Disabling ADA Retaliation Claims
44 Pages Posted: 21 Oct 2019
Date Written: June 13, 2019
The Americans with Disabilities Act (ADA) was amended in 2008 to dramatically expand the definition of disability and, concomitantly, the class of employees who can sue under the ADA. These Amendments have led to a flurry of scholarly activity, predicting what would happen under the newly amended statute and summarizing what has happened thus far. But one area of unexplored inquiry is retaliation claims under the ADA. It is that body of cases that this article investigates. Specifically, I set out to explore what effect the expansion of the definition of disability would have on the post-Amendments ADA retaliation cases. In order to do this, I combed through a body of 1,191 cases. What I discovered surprised me. Despite the common belief that retaliation cases are often more successful than cases alleging status-based discrimination, this did not prove to be true with respect to this dataset of ADA retaliation cases. In fact, as indicated by the title of this article, courts continue to disable employees’ disability retaliation claims. In fact, plaintiffs lost (e.g., did not survive a motion to dismiss or a motion for summary judgment) in three-quarters of all post-ADAAA retaliation cases in my dataset. This article explains the methodology and results of my study; explores how and why courts are disabling ADA retaliation cases; and discusses the implications of my findings.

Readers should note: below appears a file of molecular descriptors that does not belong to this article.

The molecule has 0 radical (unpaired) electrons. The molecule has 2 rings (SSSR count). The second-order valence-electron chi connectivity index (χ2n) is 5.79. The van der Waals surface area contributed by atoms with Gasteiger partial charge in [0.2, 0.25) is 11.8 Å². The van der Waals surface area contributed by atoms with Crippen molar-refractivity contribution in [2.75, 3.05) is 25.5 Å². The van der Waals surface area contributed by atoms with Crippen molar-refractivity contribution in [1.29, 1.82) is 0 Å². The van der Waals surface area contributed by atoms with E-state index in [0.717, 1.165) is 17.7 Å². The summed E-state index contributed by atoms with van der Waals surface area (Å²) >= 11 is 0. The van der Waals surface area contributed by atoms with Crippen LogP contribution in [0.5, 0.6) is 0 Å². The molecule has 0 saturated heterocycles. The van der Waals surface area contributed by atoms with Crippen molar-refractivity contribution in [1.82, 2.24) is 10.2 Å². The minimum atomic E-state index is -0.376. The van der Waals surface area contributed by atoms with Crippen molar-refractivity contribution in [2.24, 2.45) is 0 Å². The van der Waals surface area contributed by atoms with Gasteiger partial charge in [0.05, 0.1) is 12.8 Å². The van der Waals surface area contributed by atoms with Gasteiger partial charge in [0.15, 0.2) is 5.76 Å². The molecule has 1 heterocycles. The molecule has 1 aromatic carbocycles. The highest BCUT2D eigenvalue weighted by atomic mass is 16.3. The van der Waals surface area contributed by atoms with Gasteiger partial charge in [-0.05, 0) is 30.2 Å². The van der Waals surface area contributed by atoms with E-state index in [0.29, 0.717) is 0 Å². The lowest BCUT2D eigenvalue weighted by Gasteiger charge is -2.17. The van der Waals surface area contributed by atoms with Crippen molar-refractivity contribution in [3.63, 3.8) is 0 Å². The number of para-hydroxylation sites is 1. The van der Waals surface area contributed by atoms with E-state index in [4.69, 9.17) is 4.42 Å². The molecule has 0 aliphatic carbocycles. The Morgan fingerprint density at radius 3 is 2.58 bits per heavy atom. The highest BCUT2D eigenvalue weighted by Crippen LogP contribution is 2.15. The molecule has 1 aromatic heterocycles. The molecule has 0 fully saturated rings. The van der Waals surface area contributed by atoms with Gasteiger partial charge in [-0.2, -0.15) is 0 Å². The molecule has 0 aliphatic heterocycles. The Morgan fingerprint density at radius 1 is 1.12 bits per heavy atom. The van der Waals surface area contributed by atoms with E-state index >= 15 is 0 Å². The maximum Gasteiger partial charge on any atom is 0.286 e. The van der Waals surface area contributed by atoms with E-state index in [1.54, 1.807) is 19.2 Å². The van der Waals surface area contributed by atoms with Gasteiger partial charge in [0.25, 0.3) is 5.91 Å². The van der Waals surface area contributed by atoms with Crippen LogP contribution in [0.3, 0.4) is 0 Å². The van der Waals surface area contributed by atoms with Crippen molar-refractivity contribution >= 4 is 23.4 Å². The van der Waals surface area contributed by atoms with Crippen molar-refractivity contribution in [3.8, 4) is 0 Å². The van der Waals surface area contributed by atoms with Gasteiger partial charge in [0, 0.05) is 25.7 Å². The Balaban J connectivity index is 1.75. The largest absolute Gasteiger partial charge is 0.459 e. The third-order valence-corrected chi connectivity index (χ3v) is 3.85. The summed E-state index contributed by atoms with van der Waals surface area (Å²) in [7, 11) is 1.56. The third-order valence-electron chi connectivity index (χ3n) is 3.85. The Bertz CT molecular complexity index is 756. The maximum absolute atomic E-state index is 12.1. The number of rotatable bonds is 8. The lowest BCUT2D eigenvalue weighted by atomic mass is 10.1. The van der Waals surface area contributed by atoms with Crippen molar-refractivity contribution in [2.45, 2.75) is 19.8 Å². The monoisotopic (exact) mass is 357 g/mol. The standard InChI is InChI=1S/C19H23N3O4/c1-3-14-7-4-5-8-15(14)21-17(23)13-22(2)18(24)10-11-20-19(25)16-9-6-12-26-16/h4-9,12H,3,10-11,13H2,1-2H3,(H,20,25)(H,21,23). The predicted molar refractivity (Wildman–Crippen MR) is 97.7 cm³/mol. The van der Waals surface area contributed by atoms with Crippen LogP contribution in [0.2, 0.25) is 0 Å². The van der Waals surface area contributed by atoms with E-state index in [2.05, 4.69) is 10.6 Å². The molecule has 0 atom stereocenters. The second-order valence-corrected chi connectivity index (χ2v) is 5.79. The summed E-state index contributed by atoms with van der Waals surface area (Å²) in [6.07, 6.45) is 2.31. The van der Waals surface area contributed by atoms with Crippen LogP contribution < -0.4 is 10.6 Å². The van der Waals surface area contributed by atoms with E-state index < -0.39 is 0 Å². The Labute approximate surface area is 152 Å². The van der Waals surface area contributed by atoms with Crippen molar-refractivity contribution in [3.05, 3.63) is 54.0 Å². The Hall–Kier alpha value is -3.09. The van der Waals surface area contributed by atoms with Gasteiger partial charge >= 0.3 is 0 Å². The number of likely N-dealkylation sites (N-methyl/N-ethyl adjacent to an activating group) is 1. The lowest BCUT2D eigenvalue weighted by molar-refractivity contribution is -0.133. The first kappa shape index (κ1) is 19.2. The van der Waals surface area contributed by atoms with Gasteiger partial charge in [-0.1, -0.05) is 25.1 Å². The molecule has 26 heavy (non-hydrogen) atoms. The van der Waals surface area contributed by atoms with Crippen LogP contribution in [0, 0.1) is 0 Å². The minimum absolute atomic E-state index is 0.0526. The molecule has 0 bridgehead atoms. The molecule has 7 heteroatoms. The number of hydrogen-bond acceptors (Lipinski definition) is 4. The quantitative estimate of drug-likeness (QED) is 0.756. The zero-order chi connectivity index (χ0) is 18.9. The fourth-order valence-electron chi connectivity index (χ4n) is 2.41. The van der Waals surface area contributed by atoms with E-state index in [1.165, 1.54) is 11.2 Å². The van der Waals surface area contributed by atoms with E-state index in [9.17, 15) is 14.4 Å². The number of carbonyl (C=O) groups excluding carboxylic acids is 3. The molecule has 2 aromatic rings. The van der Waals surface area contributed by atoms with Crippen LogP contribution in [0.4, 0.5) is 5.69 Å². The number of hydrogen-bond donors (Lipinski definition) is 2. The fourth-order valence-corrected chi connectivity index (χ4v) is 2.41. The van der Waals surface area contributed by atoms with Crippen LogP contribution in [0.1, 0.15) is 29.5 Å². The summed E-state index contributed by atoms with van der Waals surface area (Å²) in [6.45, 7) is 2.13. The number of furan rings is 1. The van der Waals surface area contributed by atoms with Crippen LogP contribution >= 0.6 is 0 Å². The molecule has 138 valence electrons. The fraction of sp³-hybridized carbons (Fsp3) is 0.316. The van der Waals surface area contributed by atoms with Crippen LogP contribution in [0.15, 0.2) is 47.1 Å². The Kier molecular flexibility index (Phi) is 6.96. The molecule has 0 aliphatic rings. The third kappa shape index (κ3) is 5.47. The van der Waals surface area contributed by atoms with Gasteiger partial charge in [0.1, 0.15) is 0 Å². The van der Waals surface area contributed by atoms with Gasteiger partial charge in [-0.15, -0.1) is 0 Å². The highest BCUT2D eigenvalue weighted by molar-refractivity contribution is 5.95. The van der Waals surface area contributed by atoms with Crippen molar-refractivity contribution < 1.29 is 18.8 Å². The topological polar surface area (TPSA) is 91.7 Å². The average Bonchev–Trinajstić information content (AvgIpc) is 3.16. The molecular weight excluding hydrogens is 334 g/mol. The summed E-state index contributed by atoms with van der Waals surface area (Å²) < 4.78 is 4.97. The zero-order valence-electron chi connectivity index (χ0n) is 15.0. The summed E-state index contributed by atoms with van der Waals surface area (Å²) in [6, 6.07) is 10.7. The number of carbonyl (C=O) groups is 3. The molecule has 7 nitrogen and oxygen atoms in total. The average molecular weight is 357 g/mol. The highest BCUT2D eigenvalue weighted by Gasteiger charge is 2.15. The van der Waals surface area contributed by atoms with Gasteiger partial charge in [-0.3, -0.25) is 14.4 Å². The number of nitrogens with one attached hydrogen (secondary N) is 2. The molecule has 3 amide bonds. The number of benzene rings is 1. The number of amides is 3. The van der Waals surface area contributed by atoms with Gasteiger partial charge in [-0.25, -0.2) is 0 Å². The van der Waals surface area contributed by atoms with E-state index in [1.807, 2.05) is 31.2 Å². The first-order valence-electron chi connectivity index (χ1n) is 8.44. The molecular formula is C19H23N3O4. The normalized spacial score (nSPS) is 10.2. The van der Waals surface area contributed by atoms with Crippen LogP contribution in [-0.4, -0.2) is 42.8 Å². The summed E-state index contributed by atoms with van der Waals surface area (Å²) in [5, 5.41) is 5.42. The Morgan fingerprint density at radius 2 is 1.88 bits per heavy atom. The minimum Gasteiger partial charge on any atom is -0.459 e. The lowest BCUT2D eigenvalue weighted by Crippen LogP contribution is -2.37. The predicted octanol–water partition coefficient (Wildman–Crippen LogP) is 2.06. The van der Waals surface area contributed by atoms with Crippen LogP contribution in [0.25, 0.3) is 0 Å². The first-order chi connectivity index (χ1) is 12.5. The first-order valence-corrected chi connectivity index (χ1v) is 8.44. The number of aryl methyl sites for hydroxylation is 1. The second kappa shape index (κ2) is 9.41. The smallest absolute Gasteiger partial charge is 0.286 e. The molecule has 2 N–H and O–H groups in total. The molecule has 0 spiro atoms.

Keywords: disability, ADA, retaliation, employment, discrimination, empirical, study
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